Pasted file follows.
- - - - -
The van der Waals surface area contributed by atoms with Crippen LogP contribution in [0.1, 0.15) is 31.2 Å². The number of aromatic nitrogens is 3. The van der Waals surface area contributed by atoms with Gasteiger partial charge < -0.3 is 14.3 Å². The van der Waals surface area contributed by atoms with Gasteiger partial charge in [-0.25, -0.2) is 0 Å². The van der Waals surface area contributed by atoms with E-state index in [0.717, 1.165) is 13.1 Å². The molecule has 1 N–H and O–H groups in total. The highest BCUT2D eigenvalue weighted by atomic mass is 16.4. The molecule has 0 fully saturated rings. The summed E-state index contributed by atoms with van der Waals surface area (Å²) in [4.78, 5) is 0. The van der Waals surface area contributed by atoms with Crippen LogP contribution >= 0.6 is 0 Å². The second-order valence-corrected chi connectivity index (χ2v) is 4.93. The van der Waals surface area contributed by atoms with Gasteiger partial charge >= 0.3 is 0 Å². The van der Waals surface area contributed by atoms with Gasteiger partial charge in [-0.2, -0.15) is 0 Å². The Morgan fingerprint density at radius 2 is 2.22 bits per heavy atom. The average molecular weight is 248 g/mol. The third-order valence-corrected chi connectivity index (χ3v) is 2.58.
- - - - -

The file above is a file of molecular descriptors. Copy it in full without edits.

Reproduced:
The van der Waals surface area contributed by atoms with Crippen LogP contribution in [0.1, 0.15) is 31.2 Å². The number of aromatic nitrogens is 3. The van der Waals surface area contributed by atoms with Gasteiger partial charge < -0.3 is 14.3 Å². The van der Waals surface area contributed by atoms with Gasteiger partial charge in [-0.25, -0.2) is 0 Å². The van der Waals surface area contributed by atoms with E-state index in [0.717, 1.165) is 13.1 Å². The molecule has 1 N–H and O–H groups in total. The highest BCUT2D eigenvalue weighted by atomic mass is 16.4. The molecule has 0 fully saturated rings. The summed E-state index contributed by atoms with van der Waals surface area (Å²) in [4.78, 5) is 0. The van der Waals surface area contributed by atoms with Crippen LogP contribution >= 0.6 is 0 Å². The second-order valence-corrected chi connectivity index (χ2v) is 4.93. The van der Waals surface area contributed by atoms with Gasteiger partial charge >= 0.3 is 0 Å². The van der Waals surface area contributed by atoms with Gasteiger partial charge in [-0.2, -0.15) is 0 Å². The Morgan fingerprint density at radius 2 is 2.22 bits per heavy atom. The average molecular weight is 248 g/mol. The third-order valence-corrected chi connectivity index (χ3v) is 2.58.